I don’t like tipping generally, and detest the spread of American tipping culture around the world. Although when I travel abroad if I fail to tip in some instance where it’s recently become expected I figure the local will just think I’m British.
My usual practice is to ’round up’ with taxis, to tip 20% in restaurants in the U.S. and 10% abroad unless there’s a service charge added to the bill in which case I’ll round up, and not to tip in Japan. Though there are local nuances to all of this of course.
One of the things I love about Uber is that it’s seamless, push a button and a car arrives. When you make it to your destination you get out of the vehicle. When I take a taxi now I almost forget I have to pay at the end of a ride, rather than just having the billing happen automatically.
In Austin we’ve lost Uber (and Lyft) but fortunately I find that Fasten is a pretty good substitute, except during periods of peak demand, no one has managed to develop software that’s as stable as Uber’s platform (pretty much all of the Austin substitutes crashed during South By earlier this month).
Lyft embeds a tipping function in its app, while Uber does not. However Uber no longer advertises that tips are ‘included’ and allows drivers to solicit for tips. I’m not going to add the stress of cash, proper change, and the awkward friction at the end of a ride. Others take a different view.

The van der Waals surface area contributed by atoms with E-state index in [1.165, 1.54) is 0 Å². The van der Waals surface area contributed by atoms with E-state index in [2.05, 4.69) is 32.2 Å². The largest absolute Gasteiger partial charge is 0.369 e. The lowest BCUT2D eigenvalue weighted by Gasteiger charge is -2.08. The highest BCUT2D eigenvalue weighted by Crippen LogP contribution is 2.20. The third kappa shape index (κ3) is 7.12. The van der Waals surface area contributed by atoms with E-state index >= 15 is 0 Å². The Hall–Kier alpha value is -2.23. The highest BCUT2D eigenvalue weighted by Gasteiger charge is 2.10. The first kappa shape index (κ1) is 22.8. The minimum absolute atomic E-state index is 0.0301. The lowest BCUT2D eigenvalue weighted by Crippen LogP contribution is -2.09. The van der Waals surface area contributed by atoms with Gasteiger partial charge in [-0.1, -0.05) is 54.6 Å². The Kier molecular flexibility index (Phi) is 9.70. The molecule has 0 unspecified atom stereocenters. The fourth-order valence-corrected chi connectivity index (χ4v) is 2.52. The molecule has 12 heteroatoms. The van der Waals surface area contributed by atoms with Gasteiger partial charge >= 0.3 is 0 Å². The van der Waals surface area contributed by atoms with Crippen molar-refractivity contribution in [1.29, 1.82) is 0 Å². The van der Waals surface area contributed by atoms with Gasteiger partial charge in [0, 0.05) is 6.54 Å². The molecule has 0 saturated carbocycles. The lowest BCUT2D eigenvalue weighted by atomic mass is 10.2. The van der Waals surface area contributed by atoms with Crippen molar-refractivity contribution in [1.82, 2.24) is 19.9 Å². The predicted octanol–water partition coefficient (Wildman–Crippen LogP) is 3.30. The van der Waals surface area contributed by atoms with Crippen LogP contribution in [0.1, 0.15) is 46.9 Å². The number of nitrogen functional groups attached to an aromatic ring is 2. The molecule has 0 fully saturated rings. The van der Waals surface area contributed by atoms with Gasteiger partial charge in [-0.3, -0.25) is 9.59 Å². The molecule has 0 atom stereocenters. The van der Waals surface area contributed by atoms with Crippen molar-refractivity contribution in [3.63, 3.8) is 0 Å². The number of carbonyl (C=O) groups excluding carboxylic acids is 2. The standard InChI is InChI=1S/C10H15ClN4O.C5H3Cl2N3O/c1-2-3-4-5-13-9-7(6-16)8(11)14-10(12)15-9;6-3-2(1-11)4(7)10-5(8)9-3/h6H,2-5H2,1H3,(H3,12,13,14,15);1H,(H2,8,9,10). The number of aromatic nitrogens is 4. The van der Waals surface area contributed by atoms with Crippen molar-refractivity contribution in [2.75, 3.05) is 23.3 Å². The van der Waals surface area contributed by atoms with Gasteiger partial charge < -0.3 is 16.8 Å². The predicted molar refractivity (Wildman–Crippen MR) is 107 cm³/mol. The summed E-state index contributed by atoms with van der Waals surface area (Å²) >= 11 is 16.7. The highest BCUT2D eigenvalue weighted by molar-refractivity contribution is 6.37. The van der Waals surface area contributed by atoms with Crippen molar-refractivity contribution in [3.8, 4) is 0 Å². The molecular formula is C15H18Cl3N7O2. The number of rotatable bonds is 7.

I don’t like tipping but there’s no reason why it ought to be illegal — except to varying degrees it is in 13 states including Michigan, Pennsylvania and Virginia!
Over the last three years, 13 states have passed laws restricting cash payments in some form. While none of the laws explicitly mention gratuity, there’s widespread agreement that most — if not all– of these rules apply to cash tips. Supporters of these rules have said they’re inspired by driver safety concerns. Each state’s restrictions are a little different, with some only banning the solicitation of payments and others banning any cash changing hands.
The idea behind the ban supposedly is to protect drivers from themselves, that carrying lots of cash makes them a target. I don’t believe that’s the real purpose, I respect drivers to handle their own cash in any case.
Banning cash transactions prevents individuals from working ‘off network’ without electronic payments set up or working through a service like Arcade City, reducing competition for Uber, Lyft and similar services. Hence the cash tipping ban is apparently part of model legislation shopped nationally by lobbyists.
The idea is spreading, and similar rules are under consideration in New York and Texas. The New York rule (which doesn’t apply to New York City) would fine drivers $50 for soliciting tips, though allows passengers to offer tips unprompted.
Some of these rules require transportation network companies to tell drivers to refuse tips. Uber does not comply with this requirement.